are some tips:

        Pet stores. They usually sell crickets and mealworms.
        Look under rotting logs.
        Find a long, flexible stem and stick it into a termite mound. Termites
        will grab onto it and you can eat them off the stem.

        How well does the Eocene Diet work? Here's a photo of WHS reader Cristina
        B. after only three weeks on the diet:

        (Unable to post picture, follow the link)

        She looks pleased.

        The Eocene Diet is so effective for weight loss and general health that I've
        come up with this slogan for it:

        "You WILL lose weight on the Eocene Diet (TM). **Even if you don't want
        to.** I guarantee it!"

        April Fools









        [Non-text portions of this message have been removed]
      • Marc Verhaegen
        http://news.sciencemag.org/sciencenow/2012/04/ice-age-ankle-biters.html Van: dennis.vanwagner Beantwoorden - Aan:
        Message 3 of 3 , Apr 1, 2012
        • 0 Attachment
          http://news.sciencemag.org/sciencenow/2012/04/ice-age-ankle-biters.html

          Van: "dennis.vanwagner" <dennis.vanwagner@...>
          Beantwoorden - Aan: "AAT@yahoogroups.com" <AAT@yahoogroups.com>
          Datum: Sun, 01 Apr 2012 21:55:42 -0000
          Aan: "AAT@yahoogroups.com" <AAT@yahoogroups.com>
          Onderwerp: [AAT] The Eocene Diet






          http://wholehealthsource.blogspot.com/2012/04/eocene-diet.html

          The Eocene Diet
          65 million years ago, a massive asteroid slammed into the Yucatan peninsula,
          creating a giant dust cloud that contributed to the extinction of
          terrestrial dinosaurs. In the resulting re-adjustment of global ecosystems,
          a new plant tissue evolved, which paved the way for the eventual appearance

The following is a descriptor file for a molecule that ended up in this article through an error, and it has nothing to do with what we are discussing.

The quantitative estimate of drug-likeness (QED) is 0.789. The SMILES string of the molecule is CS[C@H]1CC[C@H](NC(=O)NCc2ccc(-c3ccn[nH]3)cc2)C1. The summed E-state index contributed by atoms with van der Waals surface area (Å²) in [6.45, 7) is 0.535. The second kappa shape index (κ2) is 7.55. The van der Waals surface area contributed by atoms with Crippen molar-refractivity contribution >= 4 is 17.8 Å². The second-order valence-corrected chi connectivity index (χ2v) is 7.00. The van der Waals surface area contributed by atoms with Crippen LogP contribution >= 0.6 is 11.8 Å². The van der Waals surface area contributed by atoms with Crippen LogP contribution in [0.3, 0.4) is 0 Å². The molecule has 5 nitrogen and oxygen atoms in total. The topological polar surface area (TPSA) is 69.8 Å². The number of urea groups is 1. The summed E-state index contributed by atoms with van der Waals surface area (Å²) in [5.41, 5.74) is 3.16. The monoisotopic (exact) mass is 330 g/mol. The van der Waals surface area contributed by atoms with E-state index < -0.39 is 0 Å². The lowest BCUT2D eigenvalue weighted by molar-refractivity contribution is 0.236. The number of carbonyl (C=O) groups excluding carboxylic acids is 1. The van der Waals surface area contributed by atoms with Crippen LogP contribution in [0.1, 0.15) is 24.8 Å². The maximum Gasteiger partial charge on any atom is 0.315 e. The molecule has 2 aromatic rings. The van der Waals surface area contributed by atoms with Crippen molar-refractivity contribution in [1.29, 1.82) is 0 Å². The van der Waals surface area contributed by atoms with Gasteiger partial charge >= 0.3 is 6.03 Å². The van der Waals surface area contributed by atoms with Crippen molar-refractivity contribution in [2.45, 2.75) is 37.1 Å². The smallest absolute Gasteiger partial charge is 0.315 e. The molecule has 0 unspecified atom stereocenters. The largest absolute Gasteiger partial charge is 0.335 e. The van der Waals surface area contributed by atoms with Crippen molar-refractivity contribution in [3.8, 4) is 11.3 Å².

of humans: fruit. Fruit represents a finely crafted symbiosis between
          plants and animals, in which the plant provides a nourishing morsel, and the
          animal disperses the plant's seeds inside a packet of rich fertilizer.

          Fruit was such a powerful selective pressure that mammals quickly evolved to
          exploit it more effectively, developing adaptations for life in the forest
          canopy. One result of this was the rapid emergence of primates, carrying
          physical, digestive and metabolic adaptations for the acquisition and
          consumption of fruit and leaves. Primates also continued eating insects, a
          vestige of our early mammalian heritage.

          The Eocene epoch began 55.8 million years ago, just after the emergence of
          primates. For most of the time between the beginning of the Eocene and
          today, our ancestors ate the archetypal primate diet of fruit, leaves and
          insects, just as most primates do today.

          In contrast, the Paleolithic era, marked by the development of stone tools
          and a dietary shift toward meat and cooked starches, began only 2.6 million
          years ago. The Paleolithic era represents only 5 percent of the time that
          shaped our primate genome-- 95 percent of primate evolutionary history
          occurred prior to the Paleolithic. The Neolithic period, since humans
          domesticated plants roughly 10,000 years ago, accounts for only 0.02
          percent.

          Therefore, we are not well adapted to eating grains, legumes and dairy, and
          we aren't well adapted to eating meat and starch either. Our true, deepest
          evolutionary adaptations are to the foods that sustained our primate
          ancestors for the tens of millions of years prior to the Paleolithic.
          That's why I designed the Eocene Diet (TM).

          The Eocene Diet is easy. You simply eat these three foods:

          Raw fruit
          Raw leaves (no dressing!)
          Live insects

          Once a week, you also get to eat a two ounce portion of raw meat or liver,